One of the women I respect and admire for their courage and strength is Cheryl Strayed. If you haven’t already, I strongly recommend you read her book, Tiny Beautiful ThingsIf you haven’t heard of her, Reese Witherspoon plays the role of Cheryl Strayed in the movie Wildwhich is the story of Cheryl’s solo hike of more than 1,000 miles of the Pacific Crest Trail. Wild is also a book. I haven’t read it, but I did see the movie. This woman is amazing. She has had a hellish life, she tackled the motherfucking shit out of it, and has a successful life giving advice, encouragement, support, and words of wisdom to others on life and love via her Dear Sugar podcast. She is also the author of Torch (Haven’t read yet) and Brave Enoughwhich is a collection of Cheryl quotes (and is amazing). Anyway, this post isn’t about Cheryl or plugging her books or podcast (but seriously, check her out). I came to know her by way of my therapist, who happens to be another woman I respect and admire. 

You don’t need me to tell you that life doesn’t always go the way we would like. Sometimes bad things happen to us and/or our loved ones; death of a loved one, divorce, heartbreak, fired, mental disorders (disordered mind), abuse, addictions, and countless other possibilities. 

In the face of these tragic life occurrences/events, we need to allow ourselves time to mourn and come to terms with what’s happened. Don’t stuff it down, or distract yourself, or use substances to kill the feelings. Let yourself feel them. Sit with your feelings, feel all of the hurt that comes, don’t close off to it, cry your eyes out, don’t get out of bed for a couple of days, just let yourself hurt. It is so okay to hurt, and to feel the hurt. Once you’ve allowed yourself a reasonable amount of time to feel, cry, hurt, and you’ve stayed in bed a day or two (no more than two days, you will get stuck if you push it longer than that), then it’s time to take the next step. I’m not saying you have to forget what happened, I’m not saying you have to forgive what happened, I’m saying you have to keep living.

In the very wise words of Cheryl, it’s time to tackle the motherfucking shit out of life. It’s time to face it head on. You are cried out, you’ve let yourself feel the worst of the worst pain of the shit storm life handed you. Now you need to stand up on your wobbly legs and begin moving forward. If you need treatment, then seek it. If you need a therapist, then get one. If you need a support group, then find one. Whatever you need to keep moving forward in life go out and get it. Do not let the pain of whatever happened stop you from living. You have this life, it’s yours. Own it, embrace it, rise above, overcome, heal, fight for it. 

If it’s addiction, kick it’s ass. Whatever the substance is, you don’t need it. Dig deeper, let your mind and your heart explore what the underlying problem is. What are you trying to drown out? What are you trying to not feel? What are you trying to numb? Get yourself into treatment, talk to a counselor/therapist, work it out so you can save your life; because believe it or not, your life is worth saving!

If it’s a mental health issue you’re struggling with, then get help. Get a therapist, get on meds, treat it holistically (if it’s effective), be more active (go for walks, do yoga, join a gym), meditate to calm your mind, eat a healthier diet (I would suggest any of these or all of these in combination with a therapy. Therapist wasn’t so much and option or suggestion, as it was a requirement).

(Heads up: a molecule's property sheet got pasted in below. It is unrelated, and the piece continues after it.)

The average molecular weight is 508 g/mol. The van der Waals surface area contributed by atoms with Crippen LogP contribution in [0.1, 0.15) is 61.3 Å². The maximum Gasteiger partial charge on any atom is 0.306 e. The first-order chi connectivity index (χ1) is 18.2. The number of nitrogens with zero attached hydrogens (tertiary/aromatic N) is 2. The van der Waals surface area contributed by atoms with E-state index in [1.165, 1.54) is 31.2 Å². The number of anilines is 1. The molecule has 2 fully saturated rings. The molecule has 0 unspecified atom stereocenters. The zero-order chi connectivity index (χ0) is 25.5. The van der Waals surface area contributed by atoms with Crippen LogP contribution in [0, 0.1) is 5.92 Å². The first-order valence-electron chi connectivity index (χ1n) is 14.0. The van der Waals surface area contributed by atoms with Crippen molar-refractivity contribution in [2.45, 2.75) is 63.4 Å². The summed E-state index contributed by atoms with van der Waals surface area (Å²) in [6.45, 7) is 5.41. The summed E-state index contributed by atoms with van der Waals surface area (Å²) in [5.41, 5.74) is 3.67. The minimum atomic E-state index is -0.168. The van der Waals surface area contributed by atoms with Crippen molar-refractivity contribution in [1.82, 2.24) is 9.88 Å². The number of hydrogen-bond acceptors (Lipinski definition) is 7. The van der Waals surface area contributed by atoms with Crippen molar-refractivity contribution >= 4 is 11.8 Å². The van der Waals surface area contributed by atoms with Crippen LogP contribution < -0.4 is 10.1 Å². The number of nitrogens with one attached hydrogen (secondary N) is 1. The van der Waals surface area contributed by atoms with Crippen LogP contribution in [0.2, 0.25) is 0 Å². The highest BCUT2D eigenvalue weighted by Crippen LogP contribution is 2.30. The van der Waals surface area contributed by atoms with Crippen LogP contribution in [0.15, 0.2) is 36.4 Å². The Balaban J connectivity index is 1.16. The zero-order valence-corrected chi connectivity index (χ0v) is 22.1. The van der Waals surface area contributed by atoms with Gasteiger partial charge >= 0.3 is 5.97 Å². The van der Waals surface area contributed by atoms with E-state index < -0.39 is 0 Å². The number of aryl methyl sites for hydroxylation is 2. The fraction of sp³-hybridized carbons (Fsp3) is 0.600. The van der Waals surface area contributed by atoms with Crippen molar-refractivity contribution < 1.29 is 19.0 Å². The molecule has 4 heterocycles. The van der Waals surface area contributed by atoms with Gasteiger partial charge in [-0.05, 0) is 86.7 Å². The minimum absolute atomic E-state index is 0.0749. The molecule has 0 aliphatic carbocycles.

If it’s the death of a loved one that you are struggling with, then find a grief support group. Go to meetings with others who are going through what you are, who can understand and relate to the pain you are feeling. Connect with people who have gone through this and have come out the other side of this pain able to live their life again. If this isn’t enough then find a therapist, maybe temporarily get on some meds to balance your emotions until you’re on more stable emotional ground. 

If it is childhood abuse you are struggling with then go to the phone right now, pick it up, and schedule an appointment with a therapist because I can guaran-damn-tee you will not be able to process through the mind-fuck that comes with that on your own. There is no amount of walking, yoga, meditation, healthy eating, holistic remedies that will help you fully work through and process all of the emotional wounds that have been cut so incredibly deep. You cannot even begin to imagine, to comprehend, to wrap your mind around how far-reaching the damage of childhood abuse is until you’ve seen a therapist and you’ve done the work, and you’ve opened your mind and heart, and you have been so completely and brutally honest with yourself. I don’t think it even matters much what type of childhood abuse you’ve suffered, it is all so damaging and ingrained. Having experienced just about every form of abuse possible, I would say for myself, that the mental/emotional abuse is the worst. That shit has lasting damage that you don’t even realize for years after, or until you seek therapy, even still it takes time to realize how damaging it was. It creeps into every part of your life, no exaggeration, it affects every single part of your life. So, if abuse is what you’re struggling with, stop reading now and call a therapist. 

This is what I take Cheryl’s words of wisdom to mean….whatever it is that life has to throw at you, you’ve just gotta deal with it head on. The emotions are in you, they aren’t going anywhere and neither are you; unless you want to live a miserable life, you and your emotional trauma need to figure out a way to live together and work as a team to process through all of the pain, hurt, and suffering that is keeping you from truly living your life. 

And it is YOUR life, so tackle the motherfucking shit out of it!